Though it seems motorway service stations are no longer obliged to post their prices on the carriageway, other service stations do. Petrol is the most visible price in the economy. It is also the classic reluctant purchase. Who spends £80 filling up the car without thinking they would rather spend the money on something else?
For road hauliers and others in the transport sector, it is more than just painful. Britain alrfeady has t he highest duty level on diesel in the EU, and more than double the rate in some countries.
There is no easy answer. Fuel duties are an important part of the government’s fiscal reduction plans, with revenues from them predicted by the Office for Budget Responsibility (OBR) to rise from £26.2 billion in 2009-10 to £35 billion in 2015-16.
Merely cancelling next month’s planned 4-5p (duty plus Vat) increase will cost serious money, more than £1.5 billion according to the Institute for Fiscal Studies. Whether you get much political bang for such an expensive buck – cancelling a planned rise is not the same as a cut – is another matter.
That is why Treasury officials are beavering away on a “fair fuel stabiliser”, varying fuel duty according to the level of global oil prices to produce more stable prices at the pump. This, as you may recall, was the Conservative policy in opposition – the government could do this in a fiscally neutral way, it was argued, because the public finances benefit from higher oil prices. But it was apparently condemned to death by a damning assessment from its own OBR. The OBR said a £10 rise in oil prices would produce a small net revenue gain, £100m in the first year, but a revenue loss of £700m in the second, as higher prices reduce non-oil profits and the corporate tax take.
The Treasury, however, is pressing on, taking on board the OBR’s analysis. The aim is to present a fair fuel stabiliser that does not pretend to be fiscally neutral in one or two years, but over the course of a parliament as world oil prices rise or fall. Clearly the chancellor will not want to come up with anything the OBR rejects. But the fiscal watchdog would be failing in its duty if it does not point out the risks. If oil prices were to continue to rise, even when a measure of political calm returns to the oil-producing countries, the government would need to find other sources of revenue to replace the lost duty.
Even if oil prices fall, and they could if China is serious about targeting lower growth (7% rather than 10%) over the next five years, there would be the political challenge of raising duties when world oil prices are falling. But it seems we will get such a stabiliser on March 23.
All this presupposes that Britain is still on track for a recovery, admittedly an unspectacular one, and a falling budget deficit. What if the economy is blown off course by higher oil prices?
As I noted at the start, oil has been associated with difficult times in the past. There are even some out there who believe the recent great recession was caused, not by the financial crisis and the collapse of Lehman Brothers but the run-up in oil prices to $147 a barrel in summer 2008.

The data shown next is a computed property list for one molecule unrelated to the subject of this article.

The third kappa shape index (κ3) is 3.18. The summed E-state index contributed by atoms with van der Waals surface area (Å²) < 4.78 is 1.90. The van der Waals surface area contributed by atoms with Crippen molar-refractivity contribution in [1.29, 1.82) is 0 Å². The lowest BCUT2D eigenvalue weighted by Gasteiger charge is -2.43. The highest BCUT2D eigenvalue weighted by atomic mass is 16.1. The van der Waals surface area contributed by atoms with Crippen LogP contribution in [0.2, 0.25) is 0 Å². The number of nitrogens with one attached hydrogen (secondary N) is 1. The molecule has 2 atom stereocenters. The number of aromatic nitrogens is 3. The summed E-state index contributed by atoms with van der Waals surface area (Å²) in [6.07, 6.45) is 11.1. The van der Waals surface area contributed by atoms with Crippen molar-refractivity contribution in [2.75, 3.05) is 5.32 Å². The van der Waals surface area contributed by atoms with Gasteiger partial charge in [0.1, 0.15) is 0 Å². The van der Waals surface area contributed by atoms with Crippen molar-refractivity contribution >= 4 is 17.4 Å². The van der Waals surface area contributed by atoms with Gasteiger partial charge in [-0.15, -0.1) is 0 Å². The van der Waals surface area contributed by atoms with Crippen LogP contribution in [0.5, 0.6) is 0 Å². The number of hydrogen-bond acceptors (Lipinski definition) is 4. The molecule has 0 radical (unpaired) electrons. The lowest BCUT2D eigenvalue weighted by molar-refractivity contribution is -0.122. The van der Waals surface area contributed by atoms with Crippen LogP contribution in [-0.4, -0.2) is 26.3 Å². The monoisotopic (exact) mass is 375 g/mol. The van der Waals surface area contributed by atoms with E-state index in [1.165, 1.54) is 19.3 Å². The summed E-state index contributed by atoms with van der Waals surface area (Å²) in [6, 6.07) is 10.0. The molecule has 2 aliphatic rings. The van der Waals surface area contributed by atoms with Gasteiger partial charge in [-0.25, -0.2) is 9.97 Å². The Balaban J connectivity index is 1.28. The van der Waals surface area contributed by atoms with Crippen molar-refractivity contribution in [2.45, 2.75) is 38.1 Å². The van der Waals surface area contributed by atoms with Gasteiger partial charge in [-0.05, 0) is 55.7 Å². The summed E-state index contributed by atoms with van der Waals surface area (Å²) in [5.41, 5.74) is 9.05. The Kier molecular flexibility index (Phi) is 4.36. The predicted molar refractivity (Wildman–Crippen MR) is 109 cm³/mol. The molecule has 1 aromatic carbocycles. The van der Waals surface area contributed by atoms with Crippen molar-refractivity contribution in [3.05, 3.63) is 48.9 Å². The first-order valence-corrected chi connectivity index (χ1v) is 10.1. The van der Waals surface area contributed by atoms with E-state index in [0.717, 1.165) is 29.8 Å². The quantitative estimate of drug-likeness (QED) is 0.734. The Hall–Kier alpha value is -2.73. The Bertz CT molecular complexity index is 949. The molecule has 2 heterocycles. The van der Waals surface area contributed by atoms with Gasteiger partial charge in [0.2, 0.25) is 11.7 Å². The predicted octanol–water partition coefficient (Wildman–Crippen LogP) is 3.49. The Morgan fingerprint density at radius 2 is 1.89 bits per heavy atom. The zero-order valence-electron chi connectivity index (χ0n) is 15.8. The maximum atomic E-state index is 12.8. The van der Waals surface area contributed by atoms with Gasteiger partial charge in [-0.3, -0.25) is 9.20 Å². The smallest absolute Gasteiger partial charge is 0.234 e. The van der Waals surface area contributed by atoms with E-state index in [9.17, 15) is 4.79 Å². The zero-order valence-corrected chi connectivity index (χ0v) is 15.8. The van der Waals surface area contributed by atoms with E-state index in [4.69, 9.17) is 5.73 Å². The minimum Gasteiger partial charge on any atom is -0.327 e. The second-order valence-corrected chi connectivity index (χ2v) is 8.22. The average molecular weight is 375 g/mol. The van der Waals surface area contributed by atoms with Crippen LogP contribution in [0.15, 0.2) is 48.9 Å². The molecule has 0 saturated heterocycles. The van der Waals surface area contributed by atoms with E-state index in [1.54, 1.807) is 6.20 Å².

Let me try to cut through some of the myths. When oil supplies are cut off, as in the Opec (Organisation of Petroleum Exporting Countries) embargo in autumn 1973, the effects on the world econokmy are indeed recessionary.
Advanced countries depend less on oil than they used to but emerging economies are driving the global economy and they are as oil-dependent (because they have proportionately larger industrial sectors) as we were four decades ago. So the loss of, say, a significant chunk of Saudi production and an oil price of $250 a barrel would kill what has been a strong global recovery.
The effects of lower-level hikes in oil prices are less clear. Though global and British recessions have been associated with higher oil prices, cause and effect are another matter.
Britain’s last but one recession, which started in mid-1990, came before the big Gulf war affected rise in oil prices. High oil prices in the run-up to the recent great recession meant some central banks, including the Bank, were slower to cut interest rates than they should have been, but did not cause the recession.
Going back further, Britain’s recession of the early 1980s, and America’s 1982 recession, were caused by tight monetary policy, 17% interest rates in Britain, 18% in America, not high oil prices. This is the key lesson of past oil episodes.
Oil prices are tricky for monetary policymakers. Their short-term effect is inflationary but their long-term effect is deflationary. Most recessionary effects of high oil prices were when rates were raised too much in response to the initial inflationary shock, with not enough attention paid to subsequent deflationary effects.
Central banks appear determined to avoid doing this on this occasion. The Bank of England left rates unchanged last week, as expected. Rates will go up but in a softly-softly way, more of an easing off the accelerator than a slamming on of the brakes.
That should mean the world and Britain can grow through this mini oil shock. Barring, of course, very much higher prices, serious supply dislocation and panicked central bankers.
My regular piece is available to subscribers on www.thesundaytimes.co.uk – this is an excerpt.
Originally published at David Smith’s EconomicsUK and reproduced here with permission.
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